Low Level RF Control

Paul Corredoura


The talk began with describing the differences between the PEP-II LLRF system and what exist currently in the damping rings. The PEP-II system resides mainly in a 13 slot VXI crate as a family of modules which employ baseband IQ (in-phase and quadrature) signal processing. The basics of IQ techniques are described including phase/amplitude detection and the implementation of a built-in network analyzer using dedicated hardware and Matlab. The system is completely programmable via a well designed EPICS interface.

Issues are listed which must be dealt with before a system could be built for the damping rings. The main difference is the pulsed aspect of the damping rings. The measurement of the cavity loading angle for the tuner loops would need to be synchronized with beam storage. The arbitrary complex baseband signal generator used in the network analyzer could be used to modulate the RF system to shift RF frequency, bunch munch and pre-phase the cavity RF before beam injection but again this function would need to be synchronized with the beam injection/extraction. All these changes are very reasonable but they would need to be done before building any new hardware.

The overall topology of the system is described including the shielded RF rack, VXI crate, Allen Bradley PLC system and the local panel. A very busy block diagram showing all the main components and how they are interconnected is presented. This is followed by a signal flow block diagram describing how RF signals are handled in the system to implement direct RF feedback, s-band beam phase feedback, klystron phase compensation, and the baseband network analyzer (complex signal source as well).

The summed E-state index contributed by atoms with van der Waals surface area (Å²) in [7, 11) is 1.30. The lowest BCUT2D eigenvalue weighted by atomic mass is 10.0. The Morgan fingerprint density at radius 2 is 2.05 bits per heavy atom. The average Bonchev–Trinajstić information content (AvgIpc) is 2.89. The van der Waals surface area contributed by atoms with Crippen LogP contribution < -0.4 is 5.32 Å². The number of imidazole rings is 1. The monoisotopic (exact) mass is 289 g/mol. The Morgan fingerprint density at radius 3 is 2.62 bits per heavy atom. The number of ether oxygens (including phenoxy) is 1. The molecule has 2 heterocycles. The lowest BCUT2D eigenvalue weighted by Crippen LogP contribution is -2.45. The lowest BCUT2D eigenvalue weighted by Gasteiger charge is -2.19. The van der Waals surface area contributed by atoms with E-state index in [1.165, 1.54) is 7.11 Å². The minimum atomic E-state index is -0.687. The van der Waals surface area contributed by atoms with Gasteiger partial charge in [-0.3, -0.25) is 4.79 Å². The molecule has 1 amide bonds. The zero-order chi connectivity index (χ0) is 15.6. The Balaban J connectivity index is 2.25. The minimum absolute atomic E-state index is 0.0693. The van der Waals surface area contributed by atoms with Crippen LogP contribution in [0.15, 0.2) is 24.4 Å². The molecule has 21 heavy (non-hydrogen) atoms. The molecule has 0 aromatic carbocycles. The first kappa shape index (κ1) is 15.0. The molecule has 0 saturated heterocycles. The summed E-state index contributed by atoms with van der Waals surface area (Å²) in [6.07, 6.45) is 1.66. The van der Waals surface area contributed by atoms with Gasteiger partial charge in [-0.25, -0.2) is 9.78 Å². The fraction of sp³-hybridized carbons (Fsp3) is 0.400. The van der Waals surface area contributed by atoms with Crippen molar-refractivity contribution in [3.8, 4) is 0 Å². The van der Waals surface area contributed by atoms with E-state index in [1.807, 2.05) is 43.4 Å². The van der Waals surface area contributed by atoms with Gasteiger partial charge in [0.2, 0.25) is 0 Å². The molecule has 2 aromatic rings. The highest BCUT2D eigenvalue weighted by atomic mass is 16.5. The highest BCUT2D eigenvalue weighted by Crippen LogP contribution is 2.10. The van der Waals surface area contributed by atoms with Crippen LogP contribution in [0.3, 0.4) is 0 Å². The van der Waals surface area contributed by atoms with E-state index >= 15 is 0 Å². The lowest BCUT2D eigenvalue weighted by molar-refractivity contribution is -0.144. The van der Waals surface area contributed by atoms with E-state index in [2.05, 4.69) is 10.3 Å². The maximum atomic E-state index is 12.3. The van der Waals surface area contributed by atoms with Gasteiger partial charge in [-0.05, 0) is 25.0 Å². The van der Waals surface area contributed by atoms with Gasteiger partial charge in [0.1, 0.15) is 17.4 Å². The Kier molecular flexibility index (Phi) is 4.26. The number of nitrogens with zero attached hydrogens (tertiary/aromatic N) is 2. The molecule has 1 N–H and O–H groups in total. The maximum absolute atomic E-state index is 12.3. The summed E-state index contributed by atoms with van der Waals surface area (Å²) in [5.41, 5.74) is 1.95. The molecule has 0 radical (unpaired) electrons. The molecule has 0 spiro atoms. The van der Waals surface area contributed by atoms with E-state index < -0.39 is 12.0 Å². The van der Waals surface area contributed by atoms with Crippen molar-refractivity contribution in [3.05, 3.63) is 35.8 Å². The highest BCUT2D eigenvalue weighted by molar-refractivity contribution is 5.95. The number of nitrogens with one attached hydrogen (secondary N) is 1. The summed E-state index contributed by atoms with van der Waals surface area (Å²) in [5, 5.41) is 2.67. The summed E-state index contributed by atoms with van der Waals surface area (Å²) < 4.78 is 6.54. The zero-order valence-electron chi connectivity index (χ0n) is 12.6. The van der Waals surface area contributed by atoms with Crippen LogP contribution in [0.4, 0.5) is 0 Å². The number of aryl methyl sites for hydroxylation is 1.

Some of the actual PEP-II RF modules are described. Pictures of the hardware, test data and the associated EPICS control panels are presented. Examples of what automated calibration routines and diagnostics can be created with the network analyzer and Matlab scripts including automated tuner loop and direct RF feedback configuration are shown.

The baseband PID controller for the direct RF feedback loop is described. This technique allows for large loop gain (>40 dB) at the carrier frequency and increased bandwidth over the same loop implemented at the RF carrier frequency.

Examples of using the built-in network analyzer as a spectrum analyzer is presented demonstrating a dynamic range > 100 dBC. Several example EPICS panels showing that controls are entered in real engineering units. For example gain of the direct RF loop is set by typing in the desired gain in dB and the loop phase in degrees.

The talk concludes with a list of channels which would likely be monitored if an Allen Bradley system were used to handle the slow interlocks. Based on this list, the previously described RF system and a "new" S-band beam phase module, the cost of designing and building such a system is estimated (including software).